under it, if acceded to, would cause one provision of the Constitution to destroy another; that is, they would result in bringing the provisions of the Amendment exempting a direct tax from apportionment into irreconcilable conflict with the general requirement that all direct taxes be apportioned. Moreover, the tax authorized by the Amendment, being direct, would not come under the rule of uniformity applicable under the Constitution to other than direct taxes, and thus it would come to pass that the result of the Amendment would be to authorize a particular direct tax not subject eigher to apportionment or to the rule of geographical uniformity, thus giving power to impose a different tax in one State or States than was levied in another State or States. This result instead of simplifying the situation and making clear the limitations on the taxing power, which obviously the Amendment must have been intended to accomplish, would create radical and destructive changes in our constitutional system and multiply confusion.
STANTON v. BALTIC MINING COMPANY.
But aside from the obvious error of the proposition intrinsically considered, it manifestly disregards the fact that by the previous ruling it was settled that the provisions of the Sixteenth Amendment conferred no new power of taxation but simply prohibited the previous complete and plenary power of income taxation possessed by Congress from the beginning from being taken out of the category of indirect taxation to which it inherently belonged and being placed
[ 240 U.S. Page 113]
in the category of direct taxation subject to apportionment by a consideration of the sources from which the income was derived,
It moreover rests upon the wholly fallacious
[ 240 U.S. Page 114]
assumption that looked at from the point of view of substance a tax on the product of a mine is necessarily in its essence and nature in every case a direct tax on property because of its ownership unless adequate allowance be made for the exhaustion of the ore body to result from working the mine. We say wholly fallacious assumption because independently of the effect of the operation of the Sixteenth Amendment it was settled in Stratton's Independence v. Howbert, 231 U.S. 399, that such a tax is not a tax upon property as such because of its ownership, but a true excise levied on the results of the business of carrying on mining operations (pp. 413 et seq.)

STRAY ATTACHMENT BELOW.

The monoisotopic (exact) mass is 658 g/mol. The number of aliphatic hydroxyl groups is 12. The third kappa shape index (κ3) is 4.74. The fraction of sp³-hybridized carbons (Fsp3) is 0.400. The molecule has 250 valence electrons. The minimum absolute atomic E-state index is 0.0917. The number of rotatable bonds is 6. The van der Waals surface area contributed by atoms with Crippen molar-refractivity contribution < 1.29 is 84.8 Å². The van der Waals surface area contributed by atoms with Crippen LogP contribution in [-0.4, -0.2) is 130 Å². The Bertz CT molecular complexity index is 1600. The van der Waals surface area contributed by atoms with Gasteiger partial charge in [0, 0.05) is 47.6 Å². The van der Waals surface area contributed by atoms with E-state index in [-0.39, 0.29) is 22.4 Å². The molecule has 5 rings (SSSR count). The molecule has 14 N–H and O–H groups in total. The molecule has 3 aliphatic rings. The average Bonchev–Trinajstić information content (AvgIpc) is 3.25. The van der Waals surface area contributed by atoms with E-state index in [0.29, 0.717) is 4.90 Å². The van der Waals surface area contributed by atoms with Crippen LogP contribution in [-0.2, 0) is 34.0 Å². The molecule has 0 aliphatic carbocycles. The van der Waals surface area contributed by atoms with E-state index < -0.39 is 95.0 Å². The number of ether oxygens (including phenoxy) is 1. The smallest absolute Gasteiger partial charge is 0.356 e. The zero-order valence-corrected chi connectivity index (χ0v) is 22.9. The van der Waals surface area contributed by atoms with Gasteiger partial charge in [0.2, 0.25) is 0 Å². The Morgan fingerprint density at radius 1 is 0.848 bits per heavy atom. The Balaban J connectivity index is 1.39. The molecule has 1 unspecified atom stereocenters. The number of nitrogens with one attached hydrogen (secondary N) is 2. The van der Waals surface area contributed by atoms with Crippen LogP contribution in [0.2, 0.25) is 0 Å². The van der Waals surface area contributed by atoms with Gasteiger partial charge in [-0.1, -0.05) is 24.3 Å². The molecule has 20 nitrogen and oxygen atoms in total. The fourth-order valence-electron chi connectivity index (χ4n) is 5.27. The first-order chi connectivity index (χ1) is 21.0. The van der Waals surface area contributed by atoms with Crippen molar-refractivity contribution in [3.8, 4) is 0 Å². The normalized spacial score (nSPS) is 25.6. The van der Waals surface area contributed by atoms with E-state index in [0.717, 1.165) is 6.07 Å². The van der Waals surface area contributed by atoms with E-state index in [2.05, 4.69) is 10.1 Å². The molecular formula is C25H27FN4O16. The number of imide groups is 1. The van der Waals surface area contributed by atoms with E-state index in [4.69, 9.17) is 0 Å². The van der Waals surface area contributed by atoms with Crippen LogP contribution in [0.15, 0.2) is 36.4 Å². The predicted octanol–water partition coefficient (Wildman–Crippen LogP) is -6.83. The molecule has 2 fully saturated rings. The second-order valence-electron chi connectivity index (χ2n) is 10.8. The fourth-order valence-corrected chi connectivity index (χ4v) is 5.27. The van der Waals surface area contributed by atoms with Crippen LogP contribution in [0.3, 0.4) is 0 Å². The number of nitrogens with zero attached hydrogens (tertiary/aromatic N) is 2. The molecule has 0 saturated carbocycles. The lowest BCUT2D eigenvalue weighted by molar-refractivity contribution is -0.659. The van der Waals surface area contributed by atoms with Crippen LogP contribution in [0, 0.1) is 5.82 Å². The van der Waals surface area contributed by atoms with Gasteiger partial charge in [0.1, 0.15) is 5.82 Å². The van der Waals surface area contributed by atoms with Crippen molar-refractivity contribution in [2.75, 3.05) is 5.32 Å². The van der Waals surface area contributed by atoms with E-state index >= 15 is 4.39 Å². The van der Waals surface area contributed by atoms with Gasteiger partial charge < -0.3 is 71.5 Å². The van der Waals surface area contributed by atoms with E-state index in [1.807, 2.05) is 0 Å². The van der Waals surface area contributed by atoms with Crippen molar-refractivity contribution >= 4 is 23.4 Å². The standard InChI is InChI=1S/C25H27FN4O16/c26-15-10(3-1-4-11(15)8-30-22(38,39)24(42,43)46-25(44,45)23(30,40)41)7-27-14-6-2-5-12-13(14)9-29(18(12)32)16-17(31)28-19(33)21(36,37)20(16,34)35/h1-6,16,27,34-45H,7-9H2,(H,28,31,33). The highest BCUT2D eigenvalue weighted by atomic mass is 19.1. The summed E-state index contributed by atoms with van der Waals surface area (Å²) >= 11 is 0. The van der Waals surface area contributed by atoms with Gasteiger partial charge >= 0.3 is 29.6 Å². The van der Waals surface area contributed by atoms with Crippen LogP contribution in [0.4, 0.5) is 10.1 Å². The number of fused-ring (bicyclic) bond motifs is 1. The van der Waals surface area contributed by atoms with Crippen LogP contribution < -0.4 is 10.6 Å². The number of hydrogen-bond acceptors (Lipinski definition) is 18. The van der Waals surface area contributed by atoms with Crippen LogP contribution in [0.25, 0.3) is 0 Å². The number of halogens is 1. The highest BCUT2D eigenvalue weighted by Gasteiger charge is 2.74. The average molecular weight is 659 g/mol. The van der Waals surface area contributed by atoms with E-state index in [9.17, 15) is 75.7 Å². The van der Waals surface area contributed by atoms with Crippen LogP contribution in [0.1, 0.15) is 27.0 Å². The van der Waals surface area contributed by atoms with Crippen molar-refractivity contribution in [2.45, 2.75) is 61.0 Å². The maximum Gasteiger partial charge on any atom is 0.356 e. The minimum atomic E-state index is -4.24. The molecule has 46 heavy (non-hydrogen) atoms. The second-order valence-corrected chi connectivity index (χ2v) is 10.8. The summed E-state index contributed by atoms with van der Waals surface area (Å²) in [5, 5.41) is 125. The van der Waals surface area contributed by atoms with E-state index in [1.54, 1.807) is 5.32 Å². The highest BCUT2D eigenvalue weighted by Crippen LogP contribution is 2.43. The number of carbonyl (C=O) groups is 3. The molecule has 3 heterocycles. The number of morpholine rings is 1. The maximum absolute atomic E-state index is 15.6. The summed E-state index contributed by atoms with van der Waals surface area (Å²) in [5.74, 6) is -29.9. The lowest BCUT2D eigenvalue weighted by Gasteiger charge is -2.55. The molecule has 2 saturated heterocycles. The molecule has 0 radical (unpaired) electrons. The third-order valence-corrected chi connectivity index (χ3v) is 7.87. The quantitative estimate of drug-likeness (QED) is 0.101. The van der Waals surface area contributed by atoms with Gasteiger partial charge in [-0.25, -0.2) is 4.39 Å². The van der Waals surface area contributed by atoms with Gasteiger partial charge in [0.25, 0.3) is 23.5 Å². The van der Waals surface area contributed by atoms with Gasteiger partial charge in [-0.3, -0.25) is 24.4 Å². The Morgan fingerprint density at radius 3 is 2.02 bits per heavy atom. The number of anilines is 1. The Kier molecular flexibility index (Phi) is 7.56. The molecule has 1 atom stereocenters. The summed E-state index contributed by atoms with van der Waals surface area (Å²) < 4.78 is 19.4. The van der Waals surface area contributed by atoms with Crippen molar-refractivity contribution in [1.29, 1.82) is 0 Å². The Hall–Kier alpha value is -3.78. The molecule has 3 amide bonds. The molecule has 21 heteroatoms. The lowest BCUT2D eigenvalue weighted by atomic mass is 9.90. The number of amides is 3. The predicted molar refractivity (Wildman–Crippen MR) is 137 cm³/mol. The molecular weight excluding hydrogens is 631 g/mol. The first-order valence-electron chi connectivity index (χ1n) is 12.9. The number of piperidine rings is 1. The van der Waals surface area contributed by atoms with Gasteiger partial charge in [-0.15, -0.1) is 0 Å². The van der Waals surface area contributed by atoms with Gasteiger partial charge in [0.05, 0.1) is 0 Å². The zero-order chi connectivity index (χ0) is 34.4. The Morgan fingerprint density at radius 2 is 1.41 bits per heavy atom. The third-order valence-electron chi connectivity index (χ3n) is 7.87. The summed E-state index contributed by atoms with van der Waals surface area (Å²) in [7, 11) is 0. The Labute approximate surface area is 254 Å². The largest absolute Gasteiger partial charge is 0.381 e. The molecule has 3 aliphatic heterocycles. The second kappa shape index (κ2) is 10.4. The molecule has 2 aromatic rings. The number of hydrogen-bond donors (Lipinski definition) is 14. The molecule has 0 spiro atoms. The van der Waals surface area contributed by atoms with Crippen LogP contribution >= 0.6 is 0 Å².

Therefore, the reference to "from whatever source derived" is not an indication that Congress may tax any income from any source, but is only an indication that an income tax (and a tax only on income) is not to be classified as a direct tax, subject to the requirement of apportionment, by virtue of the source of the income. This is not to say that the tax is to be applied and charged against all income without regard to its source.
The 16th Amendment did not expand the scope of Congress' power to tax (Brushaber, Stanton, Tyee, supra et al.), thus although the source of income is no longer a factor in determining whether the tax is direct or indirect, neither the jurisdiction of the federal government nor its taxing authority was enlarged to include authority to tax activities and privileges that it could not have taxed before the 16th Amendment. Source of income, then, is still a factor in determining the scope of the taxing authority of the federal government. (See discussions of Bailey v. Drexel Furniture Co., 259 U.S. 20, 36 S.Ct. 236 (1916); McCulloch v. Maryland, 17 U.S. 316 (1819); and others,) Those factors were also taken into consideration in the determination of taxable income in the Code and regulations.